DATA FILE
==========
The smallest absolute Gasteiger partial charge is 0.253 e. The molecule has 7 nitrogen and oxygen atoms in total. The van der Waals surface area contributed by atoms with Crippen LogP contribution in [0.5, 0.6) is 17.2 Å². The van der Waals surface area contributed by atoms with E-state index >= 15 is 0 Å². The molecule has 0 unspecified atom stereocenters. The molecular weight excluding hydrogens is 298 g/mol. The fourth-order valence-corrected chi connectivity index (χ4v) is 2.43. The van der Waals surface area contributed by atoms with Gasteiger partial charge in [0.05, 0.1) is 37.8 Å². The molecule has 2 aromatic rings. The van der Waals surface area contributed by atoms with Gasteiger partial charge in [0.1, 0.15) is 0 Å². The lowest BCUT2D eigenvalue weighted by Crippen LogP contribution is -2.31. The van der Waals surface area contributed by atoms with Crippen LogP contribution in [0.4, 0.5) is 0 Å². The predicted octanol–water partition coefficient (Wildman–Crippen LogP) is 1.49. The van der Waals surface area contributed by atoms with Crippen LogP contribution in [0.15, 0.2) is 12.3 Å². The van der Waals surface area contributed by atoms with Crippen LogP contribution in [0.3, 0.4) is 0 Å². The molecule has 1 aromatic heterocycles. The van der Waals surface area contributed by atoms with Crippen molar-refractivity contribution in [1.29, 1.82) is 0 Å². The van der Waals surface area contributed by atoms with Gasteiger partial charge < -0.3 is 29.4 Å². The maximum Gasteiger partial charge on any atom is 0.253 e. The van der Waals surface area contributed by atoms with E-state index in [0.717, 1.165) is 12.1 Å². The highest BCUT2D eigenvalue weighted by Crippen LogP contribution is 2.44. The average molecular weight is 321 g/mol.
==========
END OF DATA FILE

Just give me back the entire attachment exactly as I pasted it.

The smallest absolute Gasteiger partial charge is 0.253 e. The molecule has 7 nitrogen and oxygen atoms in total. The van der Waals surface area contributed by atoms with Crippen LogP contribution in [0.5, 0.6) is 17.2 Å². The van der Waals surface area contributed by atoms with E-state index >= 15 is 0 Å². The molecule has 0 unspecified atom stereocenters. The molecular weight excluding hydrogens is 298 g/mol. The fourth-order valence-corrected chi connectivity index (χ4v) is 2.43. The van der Waals surface area contributed by atoms with Gasteiger partial charge in [0.05, 0.1) is 37.8 Å². The molecule has 2 aromatic rings. The van der Waals surface area contributed by atoms with Gasteiger partial charge in [0.1, 0.15) is 0 Å². The lowest BCUT2D eigenvalue weighted by Crippen LogP contribution is -2.31. The van der Waals surface area contributed by atoms with Crippen LogP contribution in [0.4, 0.5) is 0 Å². The predicted octanol–water partition coefficient (Wildman–Crippen LogP) is 1.49. The van der Waals surface area contributed by atoms with Crippen LogP contribution in [0.15, 0.2) is 12.3 Å². The van der Waals surface area contributed by atoms with Crippen LogP contribution in [0.3, 0.4) is 0 Å². The molecule has 1 aromatic heterocycles. The van der Waals surface area contributed by atoms with Crippen molar-refractivity contribution in [1.29, 1.82) is 0 Å². The van der Waals surface area contributed by atoms with Gasteiger partial charge < -0.3 is 29.4 Å². The maximum Gasteiger partial charge on any atom is 0.253 e. The van der Waals surface area contributed by atoms with E-state index in [0.717, 1.165) is 12.1 Å². The highest BCUT2D eigenvalue weighted by Crippen LogP contribution is 2.44. The average molecular weight is 321 g/mol.